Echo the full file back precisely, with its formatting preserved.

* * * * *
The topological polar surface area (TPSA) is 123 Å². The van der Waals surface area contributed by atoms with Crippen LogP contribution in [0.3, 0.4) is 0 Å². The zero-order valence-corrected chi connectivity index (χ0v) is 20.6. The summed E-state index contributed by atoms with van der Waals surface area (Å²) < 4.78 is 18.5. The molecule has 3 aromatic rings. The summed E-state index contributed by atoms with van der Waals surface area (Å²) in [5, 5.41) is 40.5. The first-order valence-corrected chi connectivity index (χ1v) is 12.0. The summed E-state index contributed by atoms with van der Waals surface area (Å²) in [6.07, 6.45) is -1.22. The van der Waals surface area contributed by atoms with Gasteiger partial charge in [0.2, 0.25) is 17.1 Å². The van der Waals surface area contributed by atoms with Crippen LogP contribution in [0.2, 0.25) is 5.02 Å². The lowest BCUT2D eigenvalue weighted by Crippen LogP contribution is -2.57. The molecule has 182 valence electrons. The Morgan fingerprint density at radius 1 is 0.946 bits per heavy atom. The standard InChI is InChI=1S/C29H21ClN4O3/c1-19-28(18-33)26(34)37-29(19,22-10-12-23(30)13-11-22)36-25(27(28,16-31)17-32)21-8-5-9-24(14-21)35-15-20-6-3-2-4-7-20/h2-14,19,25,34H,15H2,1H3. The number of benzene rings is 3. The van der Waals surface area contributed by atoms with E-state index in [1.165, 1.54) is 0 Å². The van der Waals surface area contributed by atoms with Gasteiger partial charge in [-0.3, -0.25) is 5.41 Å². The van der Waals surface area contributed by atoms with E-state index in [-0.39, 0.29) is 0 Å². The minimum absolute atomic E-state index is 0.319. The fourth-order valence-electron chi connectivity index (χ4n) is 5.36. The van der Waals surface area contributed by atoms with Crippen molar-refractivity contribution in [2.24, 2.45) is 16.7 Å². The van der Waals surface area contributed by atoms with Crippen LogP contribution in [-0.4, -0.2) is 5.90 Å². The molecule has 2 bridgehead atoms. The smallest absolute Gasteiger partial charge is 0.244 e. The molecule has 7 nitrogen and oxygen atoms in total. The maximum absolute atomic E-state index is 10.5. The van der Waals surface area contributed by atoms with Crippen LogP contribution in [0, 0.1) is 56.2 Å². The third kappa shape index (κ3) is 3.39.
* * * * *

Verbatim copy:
The topological polar surface area (TPSA) is 123 Å². The van der Waals surface area contributed by atoms with Crippen LogP contribution in [0.3, 0.4) is 0 Å². The zero-order valence-corrected chi connectivity index (χ0v) is 20.6. The summed E-state index contributed by atoms with van der Waals surface area (Å²) < 4.78 is 18.5. The molecule has 3 aromatic rings. The summed E-state index contributed by atoms with van der Waals surface area (Å²) in [5, 5.41) is 40.5. The first-order valence-corrected chi connectivity index (χ1v) is 12.0. The summed E-state index contributed by atoms with van der Waals surface area (Å²) in [6.07, 6.45) is -1.22. The van der Waals surface area contributed by atoms with Gasteiger partial charge in [0.2, 0.25) is 17.1 Å². The van der Waals surface area contributed by atoms with Crippen LogP contribution in [0.2, 0.25) is 5.02 Å². The lowest BCUT2D eigenvalue weighted by Crippen LogP contribution is -2.57. The molecule has 182 valence electrons. The Morgan fingerprint density at radius 1 is 0.946 bits per heavy atom. The standard InChI is InChI=1S/C29H21ClN4O3/c1-19-28(18-33)26(34)37-29(19,22-10-12-23(30)13-11-22)36-25(27(28,16-31)17-32)21-8-5-9-24(14-21)35-15-20-6-3-2-4-7-20/h2-14,19,25,34H,15H2,1H3. The number of benzene rings is 3. The van der Waals surface area contributed by atoms with E-state index in [1.165, 1.54) is 0 Å². The van der Waals surface area contributed by atoms with Gasteiger partial charge in [-0.3, -0.25) is 5.41 Å². The van der Waals surface area contributed by atoms with E-state index in [-0.39, 0.29) is 0 Å². The minimum absolute atomic E-state index is 0.319. The fourth-order valence-electron chi connectivity index (χ4n) is 5.36. The van der Waals surface area contributed by atoms with Crippen molar-refractivity contribution in [2.24, 2.45) is 16.7 Å². The van der Waals surface area contributed by atoms with Crippen LogP contribution in [-0.4, -0.2) is 5.90 Å². The molecule has 2 bridgehead atoms. The smallest absolute Gasteiger partial charge is 0.244 e. The molecule has 7 nitrogen and oxygen atoms in total. The maximum absolute atomic E-state index is 10.5. The van der Waals surface area contributed by atoms with Crippen LogP contribution in [0, 0.1) is 56.2 Å². The third kappa shape index (κ3) is 3.39.